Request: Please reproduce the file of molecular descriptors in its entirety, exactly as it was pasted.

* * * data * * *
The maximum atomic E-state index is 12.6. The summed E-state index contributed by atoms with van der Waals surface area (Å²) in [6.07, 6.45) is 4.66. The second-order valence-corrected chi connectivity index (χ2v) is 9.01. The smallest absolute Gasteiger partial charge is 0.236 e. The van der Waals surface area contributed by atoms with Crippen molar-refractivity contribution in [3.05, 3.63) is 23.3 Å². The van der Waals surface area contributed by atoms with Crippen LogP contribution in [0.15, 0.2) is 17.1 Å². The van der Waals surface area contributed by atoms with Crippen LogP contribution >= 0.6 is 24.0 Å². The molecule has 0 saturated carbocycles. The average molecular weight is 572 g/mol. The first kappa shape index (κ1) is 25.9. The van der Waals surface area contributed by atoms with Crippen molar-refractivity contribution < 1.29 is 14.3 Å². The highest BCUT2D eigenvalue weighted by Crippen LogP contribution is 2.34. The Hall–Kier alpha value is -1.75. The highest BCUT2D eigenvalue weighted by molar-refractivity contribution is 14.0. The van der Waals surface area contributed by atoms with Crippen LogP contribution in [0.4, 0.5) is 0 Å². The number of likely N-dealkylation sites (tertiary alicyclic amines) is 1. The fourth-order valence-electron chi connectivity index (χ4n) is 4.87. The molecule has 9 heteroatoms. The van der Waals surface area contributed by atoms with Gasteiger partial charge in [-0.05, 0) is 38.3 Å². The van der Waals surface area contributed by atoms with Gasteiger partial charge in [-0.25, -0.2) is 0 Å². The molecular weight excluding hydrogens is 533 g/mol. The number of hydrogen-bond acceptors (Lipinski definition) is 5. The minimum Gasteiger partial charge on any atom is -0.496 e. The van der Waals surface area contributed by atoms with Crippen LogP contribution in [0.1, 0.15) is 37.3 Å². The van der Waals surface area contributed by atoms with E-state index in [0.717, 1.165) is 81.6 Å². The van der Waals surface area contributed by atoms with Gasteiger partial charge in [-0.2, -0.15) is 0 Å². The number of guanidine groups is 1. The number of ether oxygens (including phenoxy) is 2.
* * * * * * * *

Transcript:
The maximum atomic E-state index is 12.6. The summed E-state index contributed by atoms with van der Waals surface area (Å²) in [6.07, 6.45) is 4.66. The second-order valence-corrected chi connectivity index (χ2v) is 9.01. The smallest absolute Gasteiger partial charge is 0.236 e. The van der Waals surface area contributed by atoms with Crippen molar-refractivity contribution in [3.05, 3.63) is 23.3 Å². The van der Waals surface area contributed by atoms with Crippen LogP contribution in [0.15, 0.2) is 17.1 Å². The van der Waals surface area contributed by atoms with Crippen LogP contribution >= 0.6 is 24.0 Å². The molecule has 0 saturated carbocycles. The average molecular weight is 572 g/mol. The first kappa shape index (κ1) is 25.9. The van der Waals surface area contributed by atoms with Crippen molar-refractivity contribution < 1.29 is 14.3 Å². The highest BCUT2D eigenvalue weighted by Crippen LogP contribution is 2.34. The Hall–Kier alpha value is -1.75. The highest BCUT2D eigenvalue weighted by molar-refractivity contribution is 14.0. The van der Waals surface area contributed by atoms with Crippen LogP contribution in [0.4, 0.5) is 0 Å². The number of likely N-dealkylation sites (tertiary alicyclic amines) is 1. The fourth-order valence-electron chi connectivity index (χ4n) is 4.87. The molecule has 9 heteroatoms. The van der Waals surface area contributed by atoms with Gasteiger partial charge in [-0.05, 0) is 38.3 Å². The van der Waals surface area contributed by atoms with Gasteiger partial charge in [-0.25, -0.2) is 0 Å². The molecular weight excluding hydrogens is 533 g/mol. The number of hydrogen-bond acceptors (Lipinski definition) is 5. The minimum Gasteiger partial charge on any atom is -0.496 e. The van der Waals surface area contributed by atoms with Crippen LogP contribution in [0.1, 0.15) is 37.3 Å². The van der Waals surface area contributed by atoms with E-state index in [0.717, 1.165) is 81.6 Å². The van der Waals surface area contributed by atoms with Gasteiger partial charge in [-0.2, -0.15) is 0 Å². The number of guanidine groups is 1. The number of ether oxygens (including phenoxy) is 2.